(Mr Narey) I do not think the fact that someone has behaved well in the way that you describe contributes anything that the Parole Board needs to know. They need to know what his dangerousness is to the community. I do not think custodial behaviour is very important.

  27. Is there any sort of report on custodial behaviour?
  (Mr Narey) Yes, there is, but it is a very small part. Clearly, if it is a negative report—

  28. If someone is good, is it a one page report about them?
  (Mr Narey) No, because the report should look at more than that. It should look at whether his custodial behaviour has been reasonable, but it should try and discuss his attitude to having completed an offending behaviour programme, the effort he has put into completing his education and so on.

  29. Forgive me, I would have thought there would have been a separate report done on the attitude of somebody attending a re-offending programme. I would have thought that there must be basics in a prison that show you whether a prisoner is not causing the prison system problems, as against the likelihood of re-offending?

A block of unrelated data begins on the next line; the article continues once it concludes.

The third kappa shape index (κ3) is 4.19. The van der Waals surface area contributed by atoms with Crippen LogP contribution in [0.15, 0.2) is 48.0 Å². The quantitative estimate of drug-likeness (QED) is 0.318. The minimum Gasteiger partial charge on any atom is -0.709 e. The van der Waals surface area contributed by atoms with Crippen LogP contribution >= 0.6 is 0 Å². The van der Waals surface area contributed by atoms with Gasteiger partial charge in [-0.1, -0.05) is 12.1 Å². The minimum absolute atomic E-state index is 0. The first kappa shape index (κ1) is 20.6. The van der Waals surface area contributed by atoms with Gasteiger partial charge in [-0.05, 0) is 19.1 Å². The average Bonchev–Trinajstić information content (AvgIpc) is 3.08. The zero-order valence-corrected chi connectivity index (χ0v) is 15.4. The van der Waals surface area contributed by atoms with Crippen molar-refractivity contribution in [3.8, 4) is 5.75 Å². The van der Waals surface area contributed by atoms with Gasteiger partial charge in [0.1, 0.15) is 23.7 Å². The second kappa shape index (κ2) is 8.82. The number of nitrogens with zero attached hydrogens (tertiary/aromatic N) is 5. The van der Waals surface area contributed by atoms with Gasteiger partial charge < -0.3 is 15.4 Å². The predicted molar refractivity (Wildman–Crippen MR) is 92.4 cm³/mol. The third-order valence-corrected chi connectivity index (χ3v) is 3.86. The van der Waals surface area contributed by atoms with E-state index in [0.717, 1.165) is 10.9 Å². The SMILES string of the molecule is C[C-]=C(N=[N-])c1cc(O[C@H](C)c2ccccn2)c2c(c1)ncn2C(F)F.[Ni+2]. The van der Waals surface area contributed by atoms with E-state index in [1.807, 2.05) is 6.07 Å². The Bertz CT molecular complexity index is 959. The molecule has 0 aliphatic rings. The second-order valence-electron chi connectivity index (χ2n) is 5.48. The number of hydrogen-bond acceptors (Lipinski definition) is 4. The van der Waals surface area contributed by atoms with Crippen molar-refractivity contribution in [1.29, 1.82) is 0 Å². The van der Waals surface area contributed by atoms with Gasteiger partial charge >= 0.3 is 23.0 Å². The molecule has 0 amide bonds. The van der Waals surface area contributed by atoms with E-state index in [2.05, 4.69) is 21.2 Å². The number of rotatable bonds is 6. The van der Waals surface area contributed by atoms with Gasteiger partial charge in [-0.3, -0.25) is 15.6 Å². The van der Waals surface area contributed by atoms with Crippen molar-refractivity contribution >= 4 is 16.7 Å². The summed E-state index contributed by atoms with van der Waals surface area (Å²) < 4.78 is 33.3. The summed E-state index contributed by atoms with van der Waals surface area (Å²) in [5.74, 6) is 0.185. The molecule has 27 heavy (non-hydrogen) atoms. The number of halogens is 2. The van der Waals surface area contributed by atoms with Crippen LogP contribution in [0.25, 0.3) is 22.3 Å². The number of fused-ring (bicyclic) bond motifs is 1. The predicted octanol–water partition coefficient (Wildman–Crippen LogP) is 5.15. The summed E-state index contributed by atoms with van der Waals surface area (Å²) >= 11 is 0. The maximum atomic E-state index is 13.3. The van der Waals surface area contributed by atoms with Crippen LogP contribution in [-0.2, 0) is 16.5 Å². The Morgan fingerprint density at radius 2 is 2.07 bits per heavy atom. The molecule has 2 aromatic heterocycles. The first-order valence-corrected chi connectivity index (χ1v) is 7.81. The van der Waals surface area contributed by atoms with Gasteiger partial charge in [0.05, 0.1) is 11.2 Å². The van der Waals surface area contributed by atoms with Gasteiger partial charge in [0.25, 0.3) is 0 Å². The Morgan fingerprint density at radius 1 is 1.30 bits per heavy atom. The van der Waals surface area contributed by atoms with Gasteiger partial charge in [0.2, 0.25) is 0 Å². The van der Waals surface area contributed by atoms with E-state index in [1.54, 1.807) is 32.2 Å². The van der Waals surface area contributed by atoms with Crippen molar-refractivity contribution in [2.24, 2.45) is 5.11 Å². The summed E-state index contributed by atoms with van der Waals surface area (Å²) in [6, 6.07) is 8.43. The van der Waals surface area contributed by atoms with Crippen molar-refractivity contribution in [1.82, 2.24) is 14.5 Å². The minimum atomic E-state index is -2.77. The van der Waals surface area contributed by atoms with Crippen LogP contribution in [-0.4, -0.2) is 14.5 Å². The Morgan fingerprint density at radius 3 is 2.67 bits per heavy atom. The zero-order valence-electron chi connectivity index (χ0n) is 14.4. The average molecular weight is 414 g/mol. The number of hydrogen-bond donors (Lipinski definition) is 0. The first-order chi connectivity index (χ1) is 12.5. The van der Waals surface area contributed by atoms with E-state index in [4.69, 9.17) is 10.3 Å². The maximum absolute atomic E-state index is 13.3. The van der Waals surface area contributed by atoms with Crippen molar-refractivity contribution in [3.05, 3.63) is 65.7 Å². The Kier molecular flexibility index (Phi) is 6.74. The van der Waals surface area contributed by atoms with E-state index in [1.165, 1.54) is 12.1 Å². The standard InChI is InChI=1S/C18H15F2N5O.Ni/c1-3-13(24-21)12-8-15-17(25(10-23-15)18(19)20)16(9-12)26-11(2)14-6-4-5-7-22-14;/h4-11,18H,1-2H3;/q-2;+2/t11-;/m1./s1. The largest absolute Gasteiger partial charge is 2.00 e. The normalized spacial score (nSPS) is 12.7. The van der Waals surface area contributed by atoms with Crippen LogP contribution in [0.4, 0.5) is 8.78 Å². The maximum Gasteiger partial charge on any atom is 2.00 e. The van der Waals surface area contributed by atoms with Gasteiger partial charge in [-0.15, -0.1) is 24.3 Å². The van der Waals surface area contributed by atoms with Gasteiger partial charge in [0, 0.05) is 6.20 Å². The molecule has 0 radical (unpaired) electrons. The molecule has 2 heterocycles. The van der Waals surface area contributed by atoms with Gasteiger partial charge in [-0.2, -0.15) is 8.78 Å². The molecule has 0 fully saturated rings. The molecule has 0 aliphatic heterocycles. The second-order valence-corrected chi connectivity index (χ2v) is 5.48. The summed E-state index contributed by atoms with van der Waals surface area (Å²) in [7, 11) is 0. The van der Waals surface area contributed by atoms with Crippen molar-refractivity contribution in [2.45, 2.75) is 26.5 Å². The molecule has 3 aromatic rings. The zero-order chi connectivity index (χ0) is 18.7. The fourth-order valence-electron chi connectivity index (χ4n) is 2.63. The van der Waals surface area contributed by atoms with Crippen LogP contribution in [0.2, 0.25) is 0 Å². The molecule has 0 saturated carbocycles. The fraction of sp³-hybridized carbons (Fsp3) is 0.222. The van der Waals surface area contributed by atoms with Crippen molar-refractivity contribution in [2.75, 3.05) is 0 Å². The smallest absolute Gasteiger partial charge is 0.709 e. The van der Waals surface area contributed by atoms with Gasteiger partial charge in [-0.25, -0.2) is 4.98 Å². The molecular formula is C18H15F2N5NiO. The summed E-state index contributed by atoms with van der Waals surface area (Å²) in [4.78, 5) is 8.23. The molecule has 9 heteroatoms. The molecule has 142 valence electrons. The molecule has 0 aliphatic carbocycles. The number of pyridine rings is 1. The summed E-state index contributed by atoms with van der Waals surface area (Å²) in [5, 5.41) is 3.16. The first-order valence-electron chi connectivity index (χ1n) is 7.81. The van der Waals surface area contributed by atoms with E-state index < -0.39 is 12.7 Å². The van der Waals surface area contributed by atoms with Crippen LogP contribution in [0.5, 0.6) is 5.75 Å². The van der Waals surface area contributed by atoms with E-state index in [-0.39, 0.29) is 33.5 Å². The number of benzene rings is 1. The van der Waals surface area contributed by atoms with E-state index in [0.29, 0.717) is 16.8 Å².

(Mr Narey) There are indeed. The point I am trying to make, Mr Griffiths, is that I do not think that information is of very much use to the Parole Board, because it is not a very good predictor.

  30. The reason I am dwelling on this is because I would like to know if it is a form in a process that could be got out of the way much for more easily than now?
  (Mr Narey) No. The Parole Board tell us that reports which are written too early are not much use to them. One of the reasons this is a little bit tricky to manage is that we cannot start the process very, very early to make sure we meet all the targets. In fact, the Parole Board tell us that completed dossiers that arrive more than five weeks early, they do not find terribly useful. They want a very up to date, immediate picture of that particular offender.